A compelling thriller that introduces a new hero for our times: Ranjit Singh, former captain in the Indian Army, illegal immigrant in the heart of white America and caretaker to the rich and famous.
One harsh winter, Ranjit illegally moves his family into an empty, luxurious vacation home belonging to an African-American Senator. Ensconced in the house, he tries to forget his brief affair with Anna, the Senators wife, and focuses on providing for his family. But one night, their idyll is shattered when mysterious armed men break into the house, searching for an antique porcelain doll. Forced to flee, Ranjit is hunted by unknown forces and gets drawn into the Senators shadowy world. To save his family and solve the mystery of the doll, he must join forces with Anna, who has her own dark secrets. As he battles to save his family, Ranjit’s painful past resurfaces and he must finally confront the hidden event that destroyed his career in the Army and forced him to leave India.
Tightly plotted, action-packed, smart and surprisingly moving, The Caretaker takes us from the desperate world of migrant workers to the elite African-American community of Martha’s Vineyard and a secret high-altitude war between India and Pakistan.
I have always proclaimed how I love thrillers. They take me to another world, where every moment is pumped by adrenaline rush. The chases, hideouts, clues, investigations, even murders make me happy. Not many thrillers are doing the round in the Indian Literary Circle these days, they still are dominated by the Romance genre. Themed thrillers are also gaining momentum gradually – banks, media, police, even Bollywood!
In this hiatus, The Caretaker is compelling. It has a setup that I’m vaguely familiar with – not the Martha’s Vineyard part, but the one about immigrants in the US of A. Many Indians, despite having legal visas would grasp the dilemma and fear of Ranjit Singh, the protagonist. An ex-military, he escapes with his family from India to Boston for shelter. You have to read the book to know why, since that is the parallel plot. Stifled in a grocery store run by his wife’s relative, Ranjit moves to Martha’s Vineyard for greener pastures (not literally!). He and his daughter like the quaint coastal tourist spot for the rich.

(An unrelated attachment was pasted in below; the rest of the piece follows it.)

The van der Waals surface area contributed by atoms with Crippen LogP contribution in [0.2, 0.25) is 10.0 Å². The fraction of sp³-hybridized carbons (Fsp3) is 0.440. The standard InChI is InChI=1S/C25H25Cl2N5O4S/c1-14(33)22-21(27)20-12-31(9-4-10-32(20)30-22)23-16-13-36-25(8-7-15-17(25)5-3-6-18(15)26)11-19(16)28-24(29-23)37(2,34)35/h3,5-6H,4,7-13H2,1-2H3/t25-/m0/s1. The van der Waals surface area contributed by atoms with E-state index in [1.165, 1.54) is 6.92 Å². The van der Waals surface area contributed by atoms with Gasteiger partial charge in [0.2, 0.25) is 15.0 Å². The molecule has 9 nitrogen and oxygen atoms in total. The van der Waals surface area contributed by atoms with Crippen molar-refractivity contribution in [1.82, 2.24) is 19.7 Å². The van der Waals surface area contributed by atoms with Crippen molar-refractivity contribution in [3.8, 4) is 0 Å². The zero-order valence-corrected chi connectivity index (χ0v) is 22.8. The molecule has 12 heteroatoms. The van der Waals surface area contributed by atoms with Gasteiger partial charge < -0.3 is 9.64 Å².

Ranjit is portrayed so flawlessly that you can actually visualize the six feet brown Sikh among others. He stands out with his past, his delusions, his frustrations and his hard work. The author has made an amazing characterization of Ranjit and Anna. His descriptions are lucid and vivid. Anna’s little yellow dress and the jug of lemonade are bound to linger in the readers’ mind long after they finish the book. Boston is narrated as smartly as Martha’s Vineyard. I’ve been to Boston’s Chinatown and it can be as puzzling as all other China-towns across the world.
The author has amazing clarity in his writing and I loved his use of language. A bit of Hindi and Gurbani here and there have added the much needed military and Sikh flavour to the story. I hear there’s a Ranjit Singh trilogy coming and I will look forward to the sequels. A.X.Ahmad has just been added to my list of favourite Indian English authors.
My Rating: 4.5/5
About the Author:
A. X. Ahmad was raised in India, educated at Vassar College and M.I.T. and has worked as an international architect. As Amin Ahmad, his short stories and essays on immigrant life have been published in The Missouri Review, The Harvard Review, The New England Review, Narrative Magazine and The Good Men Project. He was a finalist for Glimmertrains Short Story Award and his work been listed in Best American Essays. He lives in Washington, D.C, where he teaches writing.
Language: English, Genre: Fiction/Thriller
Publisher: Harper Collins, Year Published: 2013
Binding: Paperback, Edition: First, Pages: 294
ISBN-13: 9789350299968, ISBN-10: 9350299968
Reviewed for: Harper Collins and Indiblogger